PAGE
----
PopMatters is moving to WordPress in December. We will continue to publish on this site as we work on the move. We aim to make it a seamless experience for readers.


What You've Done: Damaged #1

Drawn-Out Justice: The story of Frank and Henry isn't simply the sundering of a decades-long friendship. Instead writer David Lapham scripts a battle of differing ideologies.

David Lapham writes with brio, crafting the story of two brothers committed to two opposing views; one to law, and the other to justice. Download your free preview exclusively at the end of this review.

Damaged #1

Publisher: Radical
Length: 22 pages
Writer: David Lapham, Leonardo Manco
Price: $3.99
Publication Date: 2011-08

Is there any way to watch X-Men: First Class and not feel betrayed? Maybe not so much betrayed, but cheapened. We were promised something with First Class. Not just a top notch movie (and to a certain degree the movie did just fine as a Cold War era political thriller), but something transformative.

We were promised a long hard look at how Charles Xavier turned his back on childish things to become the sober, dedicated man of peace we recognize from the earlier X-Men films. We were promised the story of Erik Lensher letting go of his anger and his pain to become the powerful protector of mutant rights that is Magneto. We were promised the sight of how the ernest friendship between these two powerful forces, became the very cause of fixing them in their opposing views.

X-Men: First Class was supposed to be the battle for ideas.

And watching the wooden back-and-forth between James MacAvoy's onscreen Professor X and Michael Fassbender's Magneto, over a tedious game of chess leaves you cold. There's little in X-Men: First Class to save you from feeling cheapened.

But what would a battle of wills and a battle of ideologies really look like?

Coming this August, Radical Publishing's partnership with Sam Worthington's movie production company Full Clip offers one of the most thoughtful and severe battle of not just wills, but of ideologies. Written by crime genius David Lapham (who defined the genre with his creator-owned series Stray Bullets) and drawn by the phenom that is Leonardo Manco, Damaged shows opposing views can grow in the rich and fertile soil of brotherly love.

Damaged is the story of Frank and Henry, separated some 40 years ago. Henry has become a vigilante, mercilessly gunning down those people who deserve judgment in the eyes of justice. Frank has remained in the San Francisco police department, dedicating his life to undoing the corruption that runs rampant through the city. And both men have decades of doing things their way.

Lapham writes with a brio seldom seen. There's an energy to his writing that captures perfectly the mood of these two men. The book's first 18 panels are wordless, showing the fierce dedication and sober forethought that Henry has used to keep himself alive all these long years. Henry will walk into a bar and be the only one to walk out again. Finding the drama in such mundane violence -- and communicating it wordlessly to the reader -- is what signals Lapham as being very much at the top of his game.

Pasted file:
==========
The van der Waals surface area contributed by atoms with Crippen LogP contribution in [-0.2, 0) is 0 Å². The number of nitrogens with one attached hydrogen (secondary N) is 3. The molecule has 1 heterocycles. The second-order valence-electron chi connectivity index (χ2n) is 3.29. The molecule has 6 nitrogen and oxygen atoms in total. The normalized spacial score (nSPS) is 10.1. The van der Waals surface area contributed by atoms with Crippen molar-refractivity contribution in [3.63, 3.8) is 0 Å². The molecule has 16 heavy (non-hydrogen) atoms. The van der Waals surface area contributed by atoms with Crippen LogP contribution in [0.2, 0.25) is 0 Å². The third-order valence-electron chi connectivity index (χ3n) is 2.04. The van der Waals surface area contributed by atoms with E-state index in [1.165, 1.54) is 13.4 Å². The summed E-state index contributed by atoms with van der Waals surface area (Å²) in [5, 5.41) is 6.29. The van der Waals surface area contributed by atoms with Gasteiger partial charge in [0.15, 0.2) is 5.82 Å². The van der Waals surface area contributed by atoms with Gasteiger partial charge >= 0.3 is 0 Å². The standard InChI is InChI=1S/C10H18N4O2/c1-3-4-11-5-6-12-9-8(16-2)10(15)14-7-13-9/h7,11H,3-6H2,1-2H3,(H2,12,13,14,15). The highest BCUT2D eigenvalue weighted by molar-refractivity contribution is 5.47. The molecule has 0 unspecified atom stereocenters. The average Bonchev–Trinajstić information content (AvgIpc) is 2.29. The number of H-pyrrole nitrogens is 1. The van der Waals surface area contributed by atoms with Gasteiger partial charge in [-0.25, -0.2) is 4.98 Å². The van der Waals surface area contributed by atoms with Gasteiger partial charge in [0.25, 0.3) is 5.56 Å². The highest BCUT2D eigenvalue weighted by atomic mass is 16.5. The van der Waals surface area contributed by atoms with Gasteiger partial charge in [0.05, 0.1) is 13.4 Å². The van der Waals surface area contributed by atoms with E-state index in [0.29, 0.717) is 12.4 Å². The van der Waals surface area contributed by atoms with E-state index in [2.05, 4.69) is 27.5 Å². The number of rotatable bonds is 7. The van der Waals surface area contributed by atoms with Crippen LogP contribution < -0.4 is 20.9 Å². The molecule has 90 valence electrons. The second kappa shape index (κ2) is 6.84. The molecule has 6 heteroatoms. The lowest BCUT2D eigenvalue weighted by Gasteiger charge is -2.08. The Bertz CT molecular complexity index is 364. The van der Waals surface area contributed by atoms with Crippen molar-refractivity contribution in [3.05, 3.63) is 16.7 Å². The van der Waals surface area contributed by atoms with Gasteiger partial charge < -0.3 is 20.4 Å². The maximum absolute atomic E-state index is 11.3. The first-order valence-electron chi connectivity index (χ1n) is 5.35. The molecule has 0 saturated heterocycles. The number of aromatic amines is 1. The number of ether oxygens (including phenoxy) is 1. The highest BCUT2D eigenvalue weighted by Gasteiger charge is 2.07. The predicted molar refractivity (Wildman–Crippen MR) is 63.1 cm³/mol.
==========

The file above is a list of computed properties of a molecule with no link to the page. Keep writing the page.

If Henry's introduction is impressive -- Lapham's sheer skill ensures that it is -- then Frank's is even more so. Initially we come to hear of Frank secondhand. He's washed up, a has-been who's been riding on the coattails of the one good bust he made decades ago. Instead we're embedded with the young up-and-comer Jack Cassidy who is being offered Frank's job by the Captain, the Chief and the Mayor.

Lapham leaves just enough in the scene to make sure it doesn't ring true. And when we finally meet Frank hiding out at McGee's Diner, the years of disillusion rages almost uncontrollably for him and us both. However, Damaged isn't simply about the differing points of view that the two brothers take; one vigilante and the other lawman. It's about the relationship between the two, and the damage that's done, one to other, in the name of brotherhood.

With unifying events in the nation's recent history, the question of ideology has never been more important than now. Whose will be done? Can we live together? Or will the idea of Union need to come undone? Brothers Michael and John Schwarz, creators of Damaged, have raised the idea in a cogent and topical way.

There's no way that Damaged doesn't succeed. It seems weighty, lofty, aspirational. It feels exactly like all of the last decade: like the debates around how to resolve the financial crisis of 2008 and its causes, like finally delivering justice to Bin Laden. Damaged succeeds because Lapham has sufficient insight to construct a drama of resilience and self-determination coming into conflict with reliance and cooperation. And this drama succeeds because it feels exactly like the ongoing drama of being American.

* * *